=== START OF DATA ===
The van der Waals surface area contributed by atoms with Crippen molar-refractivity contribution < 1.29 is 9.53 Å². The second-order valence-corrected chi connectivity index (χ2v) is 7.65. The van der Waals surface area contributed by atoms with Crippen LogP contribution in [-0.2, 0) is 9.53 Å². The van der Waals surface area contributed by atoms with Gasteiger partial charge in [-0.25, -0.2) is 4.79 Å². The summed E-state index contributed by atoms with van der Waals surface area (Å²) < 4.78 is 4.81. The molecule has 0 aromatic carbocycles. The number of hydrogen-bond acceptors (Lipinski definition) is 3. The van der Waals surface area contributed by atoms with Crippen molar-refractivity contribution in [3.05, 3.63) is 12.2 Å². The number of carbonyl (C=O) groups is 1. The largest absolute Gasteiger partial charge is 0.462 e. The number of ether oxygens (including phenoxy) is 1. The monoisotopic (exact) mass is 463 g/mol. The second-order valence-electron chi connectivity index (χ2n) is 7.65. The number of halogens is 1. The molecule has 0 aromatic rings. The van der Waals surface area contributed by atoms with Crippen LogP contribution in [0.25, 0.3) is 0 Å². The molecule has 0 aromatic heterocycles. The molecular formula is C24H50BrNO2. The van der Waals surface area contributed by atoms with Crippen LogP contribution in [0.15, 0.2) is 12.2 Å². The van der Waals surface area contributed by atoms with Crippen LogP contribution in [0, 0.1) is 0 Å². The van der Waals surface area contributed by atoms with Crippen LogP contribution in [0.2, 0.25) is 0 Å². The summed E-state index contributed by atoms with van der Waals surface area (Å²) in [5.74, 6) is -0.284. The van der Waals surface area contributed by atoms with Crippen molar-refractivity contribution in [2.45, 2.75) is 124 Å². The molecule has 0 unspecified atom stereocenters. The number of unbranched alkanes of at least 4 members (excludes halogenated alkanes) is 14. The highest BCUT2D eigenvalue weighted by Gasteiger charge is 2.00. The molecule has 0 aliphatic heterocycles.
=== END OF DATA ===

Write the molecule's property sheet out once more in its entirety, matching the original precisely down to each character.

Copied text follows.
The van der Waals surface area contributed by atoms with Crippen molar-refractivity contribution < 1.29 is 9.53 Å². The second-order valence-corrected chi connectivity index (χ2v) is 7.65. The van der Waals surface area contributed by atoms with Crippen LogP contribution in [-0.2, 0) is 9.53 Å². The van der Waals surface area contributed by atoms with Gasteiger partial charge in [-0.25, -0.2) is 4.79 Å². The summed E-state index contributed by atoms with van der Waals surface area (Å²) < 4.78 is 4.81. The molecule has 0 aromatic carbocycles. The number of hydrogen-bond acceptors (Lipinski definition) is 3. The van der Waals surface area contributed by atoms with Crippen molar-refractivity contribution in [3.05, 3.63) is 12.2 Å². The number of carbonyl (C=O) groups is 1. The largest absolute Gasteiger partial charge is 0.462 e. The number of ether oxygens (including phenoxy) is 1. The monoisotopic (exact) mass is 463 g/mol. The second-order valence-electron chi connectivity index (χ2n) is 7.65. The number of halogens is 1. The molecule has 0 aromatic rings. The van der Waals surface area contributed by atoms with Crippen LogP contribution in [0.25, 0.3) is 0 Å². The molecule has 0 aromatic heterocycles. The molecular formula is C24H50BrNO2. The van der Waals surface area contributed by atoms with Crippen LogP contribution in [0.15, 0.2) is 12.2 Å². The van der Waals surface area contributed by atoms with Crippen LogP contribution in [0, 0.1) is 0 Å². The van der Waals surface area contributed by atoms with Crippen LogP contribution in [0.2, 0.25) is 0 Å². The summed E-state index contributed by atoms with van der Waals surface area (Å²) in [5.74, 6) is -0.284. The van der Waals surface area contributed by atoms with Crippen molar-refractivity contribution in [2.45, 2.75) is 124 Å². The molecule has 0 unspecified atom stereocenters. The number of unbranched alkanes of at least 4 members (excludes halogenated alkanes) is 14. The highest BCUT2D eigenvalue weighted by Gasteiger charge is 2.00. The molecule has 0 aliphatic heterocycles.